How innovative legal help is supporting destitute migrants

Monday, 14 November 2016 - 9:00am

More than one in ten rough sleepers in London in 2015 were people from non-EU countries, most of whom had no recourse to public funds. Addison Barnett, Street Legal Project Manager, explains how they are delivering an innovative legal advice project working in partnership between the homelessness and migrant sector. 

Why is Street Legal needed?

Without access to housing benefit and a route into the housing pathways provided by homelessness agencies, many non-EU individuals become destitute. Denied the ability to work and claim any benefits for support, destitute migrants have limited accommodation options and little access to food or health support.

Alongside unfamiliarity with UK systems and mistrust of ‘official’ organisations, this can mean people are at real risk of exploitation and abuse. Unregulated immigration advice is a criminal offence, even when given free of charge on behalf of a charity or not-for-profit organisation, and regardless of its competence or otherwise. Even if given in good faith, the potential impact of providing poor advice can have very serious implications on those it is intended to support.

Street Legal began as a response to people sleeping rough with unresolved immigration cases who were destitute and unable to access safe routes off the street. Praxis Community Projects, St Mungo’s and Refugee Action, supported by the Homelessness Transition Fund, ran two pilots between 2012 and 2015 in east and west London.

The pilots created a model for working with non-EU destitute migrants. The reports and learning from these pilots were used to apply for ‘Help Through a Crisis’ funding from the Big Lottery Foundation, and a three-year pan-London project began in July 2016.

What does Street Legal aim to do? 

We believe our approach is truly innovative: we link together rough sleepers, outreach workers, emergency accommodation providers, and accredited immigration advisors. We enable these services to work together to offer clients a route out of rough sleeping by resolving their immigration status.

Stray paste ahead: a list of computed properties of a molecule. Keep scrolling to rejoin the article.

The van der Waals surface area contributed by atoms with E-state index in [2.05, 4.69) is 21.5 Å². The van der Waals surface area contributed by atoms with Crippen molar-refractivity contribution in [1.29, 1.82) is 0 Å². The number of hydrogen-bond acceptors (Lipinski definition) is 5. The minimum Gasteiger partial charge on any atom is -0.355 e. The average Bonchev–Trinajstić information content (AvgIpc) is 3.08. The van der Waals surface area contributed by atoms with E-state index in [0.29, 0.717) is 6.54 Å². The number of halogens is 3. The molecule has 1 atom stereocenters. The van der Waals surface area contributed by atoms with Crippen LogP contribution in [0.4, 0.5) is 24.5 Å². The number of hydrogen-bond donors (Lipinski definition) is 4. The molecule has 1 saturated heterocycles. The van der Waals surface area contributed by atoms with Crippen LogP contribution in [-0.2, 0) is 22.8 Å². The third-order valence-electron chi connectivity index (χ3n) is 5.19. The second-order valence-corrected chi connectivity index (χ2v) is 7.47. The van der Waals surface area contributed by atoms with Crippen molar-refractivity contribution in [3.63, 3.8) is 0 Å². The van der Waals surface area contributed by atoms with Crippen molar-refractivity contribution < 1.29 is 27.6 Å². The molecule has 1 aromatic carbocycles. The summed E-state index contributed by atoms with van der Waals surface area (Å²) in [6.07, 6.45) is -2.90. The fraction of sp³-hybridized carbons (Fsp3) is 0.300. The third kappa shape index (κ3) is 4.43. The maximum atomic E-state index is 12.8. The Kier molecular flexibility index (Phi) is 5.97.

In London, access to the Street Legal project is available to non-EEA rough sleepers who have been referred into one of the No Second Night Out (NSNO) hubs by a local outreach team. Once in this initial accommodation and away from the streets, clients are able to receive support to resolve their immigration status from immigration advisors, working in partnership with frontline homelessness staff. 

We provide Office of the Immigration Services Commissioner (OISC) accredited immigration advice while working to identify existing accommodation options, negotiate bed spaces and set up ways to accommodate clients as they seek to regularise their status. Street Legal delivers a model for how the migrants and homelessness sectors can work together in the future for the benefit of these clients.

Case study: Ismail’s story

Ismail* had been sleeping rough on London’s streets for several months last winter, when he was picked up by St Mungo’s outreach team. He was taken to a No Second Night Out hub, where he could be safe and warm, and referred to Street Legal for urgently needed immigration advice. He was suffering from depression self-harming, and had attempted suicide. Trained staff from NSNO were on hand 24 hours a day to support Ismail and ensure he had access in-house mental health services. In undertaking a full assessment of Ismail once he arrived, NSNO staff referred to appropriate immigration advice. 

Photo credit: Refugee Action